The single most important step we can take is to leverage the remaining credibility of friends and family—in other words, word of mouth. An Engagement Labs study published this year in the MIT Sloan Management Review found that 19% of all purchases are driven by conversations about brands, whether they happen face-to-face or through social media. Encouraging people to talk about—and recommend—those brands to people they know, can be highly effective in driving purchase intents.
A word-of-mouth strategy does not mean abandoning media. Engagement Labs’ analysis finds that one fourth of all brand conversations are stimulated by paid advertising. Word of mouth has always been an important factor in supercharging advertising and marketing—we just haven’t paid enough attention to it.
Here are some strategies and tactics for brands to consider:
Target media more likely to reach everyday influencers. Today, major media planning tools are available that can help pinpoint consumers with larger social networks and a habit of recommending products and services to other people. These are people with high “social value” that brands can use to break through skeptical consumers. Advertise to current customers. Many marketers avoid targeting current customers in favor of acquiring new “prospects”. But most of your current customers have already decided they like you, and thus they are the most credible people to recommend your brand to true prospects. Give customers a message to share and remind them to spread the word. Use messaging that is easy to pass along. Try to distill the message into words that soccer moms and dance school dads can share with each other. Simple things like “battery lasts forever,” “saved $300 by switching,” and “they solved my problem in 5 minutes,” are the kinds of things people will share. “Everyday people” can make excellent spokespersons. Think Flo from Progressive. Carefully chosen individual celebrities can still work, but understand that as a category, they are at the bottom of the public’s “truth-telling” list. Reach people in social situations. Miller Brewing famously galvanized entire stadiums of people to yell its slogan “Tastes great; Less Filling” at each other. In addition to sports arenas, there are many forms of media—electronic billboards, ads in elevators, airports, sports bars, etc.—that tend to reach people when they are with other people and available to talk about your brand.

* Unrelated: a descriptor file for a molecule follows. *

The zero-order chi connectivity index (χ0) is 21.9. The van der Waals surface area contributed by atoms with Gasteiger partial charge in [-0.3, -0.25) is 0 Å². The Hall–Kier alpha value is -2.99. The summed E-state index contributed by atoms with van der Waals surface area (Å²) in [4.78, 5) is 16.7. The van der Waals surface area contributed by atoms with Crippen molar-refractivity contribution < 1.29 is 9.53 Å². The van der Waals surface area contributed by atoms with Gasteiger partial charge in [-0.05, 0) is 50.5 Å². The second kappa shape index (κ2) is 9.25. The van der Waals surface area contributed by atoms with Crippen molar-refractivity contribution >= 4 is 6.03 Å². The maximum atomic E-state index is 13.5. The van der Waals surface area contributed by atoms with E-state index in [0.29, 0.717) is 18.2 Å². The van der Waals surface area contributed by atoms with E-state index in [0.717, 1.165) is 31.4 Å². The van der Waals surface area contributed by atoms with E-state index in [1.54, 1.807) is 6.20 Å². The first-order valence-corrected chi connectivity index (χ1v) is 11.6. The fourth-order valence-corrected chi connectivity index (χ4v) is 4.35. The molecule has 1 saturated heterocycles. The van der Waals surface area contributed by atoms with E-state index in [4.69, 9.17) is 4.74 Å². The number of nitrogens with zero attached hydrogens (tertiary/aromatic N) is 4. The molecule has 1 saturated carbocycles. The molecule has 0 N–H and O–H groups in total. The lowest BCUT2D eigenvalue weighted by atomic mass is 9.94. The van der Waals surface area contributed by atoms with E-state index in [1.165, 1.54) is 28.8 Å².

The Factors Influencing Us to Say Yes
In his seminal book, The Psychology of Influence, Robert Cialdini identifies six key techniques of influence. These include not only “Authority” and “Liking,” which reflect the phenomena that consumers follow experts and people they like, he also points to “Social Proof” where people will follow what they hear and see others saying and doing.
The route to influence is not a one-trick pony. Cialdini advocates varying the influence message, tailoring it to both the audience and the intent. Critically for our trust-deficit age, he notes: “the greater the number of people who find an idea to be correct, the more the idea will be correct.”
Truth, like beauty, is in the eye of beholder.
Hopefully, this era of distrust will be short-lived, but “hope is not a strategy.” Some of the strategies we must use in today’s climate will also serve us well in the long run.
We are entering a new era of media literacy where consumers are not only becoming increasingly savvy at avoiding conventional forms of advertising, they are also more skeptical of what they are being asked to believe. Upshot: Brands that are able to stimulate authentic human-to-human sharing will always come out ahead.